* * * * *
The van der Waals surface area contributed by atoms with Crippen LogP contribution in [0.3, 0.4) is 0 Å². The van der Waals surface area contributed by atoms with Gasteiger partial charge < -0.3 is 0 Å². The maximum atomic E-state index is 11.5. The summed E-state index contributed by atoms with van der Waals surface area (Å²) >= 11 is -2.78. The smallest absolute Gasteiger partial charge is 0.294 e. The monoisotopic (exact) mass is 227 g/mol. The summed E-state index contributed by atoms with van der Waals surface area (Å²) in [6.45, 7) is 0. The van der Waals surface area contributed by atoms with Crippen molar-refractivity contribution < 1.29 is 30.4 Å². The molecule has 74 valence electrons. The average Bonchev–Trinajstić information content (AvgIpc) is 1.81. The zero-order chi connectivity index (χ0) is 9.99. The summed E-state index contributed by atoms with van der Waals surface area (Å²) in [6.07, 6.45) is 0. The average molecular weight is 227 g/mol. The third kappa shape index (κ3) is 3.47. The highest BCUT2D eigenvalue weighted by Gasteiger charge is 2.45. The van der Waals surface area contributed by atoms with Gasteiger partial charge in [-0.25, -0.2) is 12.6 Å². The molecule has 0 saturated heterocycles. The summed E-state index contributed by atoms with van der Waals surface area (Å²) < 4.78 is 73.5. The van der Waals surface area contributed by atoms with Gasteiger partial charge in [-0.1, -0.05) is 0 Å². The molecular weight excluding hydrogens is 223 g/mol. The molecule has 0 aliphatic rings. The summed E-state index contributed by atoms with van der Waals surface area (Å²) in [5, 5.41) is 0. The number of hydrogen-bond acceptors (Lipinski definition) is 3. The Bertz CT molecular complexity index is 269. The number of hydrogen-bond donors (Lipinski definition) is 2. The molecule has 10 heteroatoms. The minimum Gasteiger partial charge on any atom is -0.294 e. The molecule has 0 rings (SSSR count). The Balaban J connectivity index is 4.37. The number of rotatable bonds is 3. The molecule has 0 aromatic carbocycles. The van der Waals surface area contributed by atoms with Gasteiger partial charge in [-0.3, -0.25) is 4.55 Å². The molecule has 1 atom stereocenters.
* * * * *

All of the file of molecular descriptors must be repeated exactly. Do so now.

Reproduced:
The van der Waals surface area contributed by atoms with Crippen LogP contribution in [0.3, 0.4) is 0 Å². The van der Waals surface area contributed by atoms with Gasteiger partial charge < -0.3 is 0 Å². The maximum atomic E-state index is 11.5. The summed E-state index contributed by atoms with van der Waals surface area (Å²) >= 11 is -2.78. The smallest absolute Gasteiger partial charge is 0.294 e. The monoisotopic (exact) mass is 227 g/mol. The summed E-state index contributed by atoms with van der Waals surface area (Å²) in [6.45, 7) is 0. The van der Waals surface area contributed by atoms with Crippen molar-refractivity contribution < 1.29 is 30.4 Å². The molecule has 74 valence electrons. The average Bonchev–Trinajstić information content (AvgIpc) is 1.81. The zero-order chi connectivity index (χ0) is 9.99. The summed E-state index contributed by atoms with van der Waals surface area (Å²) in [6.07, 6.45) is 0. The average molecular weight is 227 g/mol. The third kappa shape index (κ3) is 3.47. The highest BCUT2D eigenvalue weighted by Gasteiger charge is 2.45. The van der Waals surface area contributed by atoms with Gasteiger partial charge in [-0.25, -0.2) is 12.6 Å². The molecule has 0 saturated heterocycles. The summed E-state index contributed by atoms with van der Waals surface area (Å²) < 4.78 is 73.5. The van der Waals surface area contributed by atoms with Gasteiger partial charge in [-0.1, -0.05) is 0 Å². The molecular weight excluding hydrogens is 223 g/mol. The molecule has 0 aliphatic rings. The summed E-state index contributed by atoms with van der Waals surface area (Å²) in [5, 5.41) is 0. The number of hydrogen-bond acceptors (Lipinski definition) is 3. The Bertz CT molecular complexity index is 269. The number of hydrogen-bond donors (Lipinski definition) is 2. The molecule has 10 heteroatoms. The minimum Gasteiger partial charge on any atom is -0.294 e. The molecule has 0 rings (SSSR count). The Balaban J connectivity index is 4.37. The number of rotatable bonds is 3. The molecule has 0 aromatic carbocycles. The van der Waals surface area contributed by atoms with Gasteiger partial charge in [-0.3, -0.25) is 4.55 Å². The molecule has 1 atom stereocenters.